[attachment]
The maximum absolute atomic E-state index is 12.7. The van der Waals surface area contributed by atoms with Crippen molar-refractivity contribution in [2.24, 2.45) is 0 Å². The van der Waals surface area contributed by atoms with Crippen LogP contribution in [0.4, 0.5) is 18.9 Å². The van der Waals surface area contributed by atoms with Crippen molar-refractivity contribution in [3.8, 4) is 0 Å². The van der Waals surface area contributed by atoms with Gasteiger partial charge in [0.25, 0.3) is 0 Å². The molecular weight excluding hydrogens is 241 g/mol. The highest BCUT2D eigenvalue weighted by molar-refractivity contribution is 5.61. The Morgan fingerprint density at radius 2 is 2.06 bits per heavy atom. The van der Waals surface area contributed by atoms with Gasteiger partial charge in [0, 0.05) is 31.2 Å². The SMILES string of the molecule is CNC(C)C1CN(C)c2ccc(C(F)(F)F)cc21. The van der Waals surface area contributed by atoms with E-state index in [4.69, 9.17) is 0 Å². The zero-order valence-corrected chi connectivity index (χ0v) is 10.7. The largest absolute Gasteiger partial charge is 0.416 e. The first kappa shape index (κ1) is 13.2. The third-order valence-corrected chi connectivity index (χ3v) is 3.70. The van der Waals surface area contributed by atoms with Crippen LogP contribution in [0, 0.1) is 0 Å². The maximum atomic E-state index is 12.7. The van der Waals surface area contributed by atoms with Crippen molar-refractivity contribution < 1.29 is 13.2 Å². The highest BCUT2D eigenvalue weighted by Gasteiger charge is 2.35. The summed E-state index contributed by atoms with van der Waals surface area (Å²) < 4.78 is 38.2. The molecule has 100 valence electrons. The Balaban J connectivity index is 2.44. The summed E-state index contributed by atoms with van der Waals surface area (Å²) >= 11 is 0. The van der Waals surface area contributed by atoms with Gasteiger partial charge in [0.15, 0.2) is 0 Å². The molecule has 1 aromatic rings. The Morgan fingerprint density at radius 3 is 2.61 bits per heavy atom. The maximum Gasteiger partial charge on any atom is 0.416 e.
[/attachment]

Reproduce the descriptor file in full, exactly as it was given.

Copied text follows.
The maximum absolute atomic E-state index is 12.7. The van der Waals surface area contributed by atoms with Crippen molar-refractivity contribution in [2.24, 2.45) is 0 Å². The van der Waals surface area contributed by atoms with Crippen LogP contribution in [0.4, 0.5) is 18.9 Å². The van der Waals surface area contributed by atoms with Crippen molar-refractivity contribution in [3.8, 4) is 0 Å². The van der Waals surface area contributed by atoms with Gasteiger partial charge in [0.25, 0.3) is 0 Å². The molecular weight excluding hydrogens is 241 g/mol. The highest BCUT2D eigenvalue weighted by molar-refractivity contribution is 5.61. The Morgan fingerprint density at radius 2 is 2.06 bits per heavy atom. The van der Waals surface area contributed by atoms with Gasteiger partial charge in [0, 0.05) is 31.2 Å². The SMILES string of the molecule is CNC(C)C1CN(C)c2ccc(C(F)(F)F)cc21. The van der Waals surface area contributed by atoms with E-state index in [4.69, 9.17) is 0 Å². The zero-order valence-corrected chi connectivity index (χ0v) is 10.7. The largest absolute Gasteiger partial charge is 0.416 e. The first kappa shape index (κ1) is 13.2. The third-order valence-corrected chi connectivity index (χ3v) is 3.70. The van der Waals surface area contributed by atoms with Crippen LogP contribution in [0, 0.1) is 0 Å². The maximum atomic E-state index is 12.7. The van der Waals surface area contributed by atoms with Crippen molar-refractivity contribution < 1.29 is 13.2 Å². The highest BCUT2D eigenvalue weighted by Gasteiger charge is 2.35. The summed E-state index contributed by atoms with van der Waals surface area (Å²) < 4.78 is 38.2. The molecule has 100 valence electrons. The Balaban J connectivity index is 2.44. The summed E-state index contributed by atoms with van der Waals surface area (Å²) >= 11 is 0. The van der Waals surface area contributed by atoms with Gasteiger partial charge in [0.15, 0.2) is 0 Å². The molecule has 1 aromatic rings. The Morgan fingerprint density at radius 3 is 2.61 bits per heavy atom. The maximum Gasteiger partial charge on any atom is 0.416 e.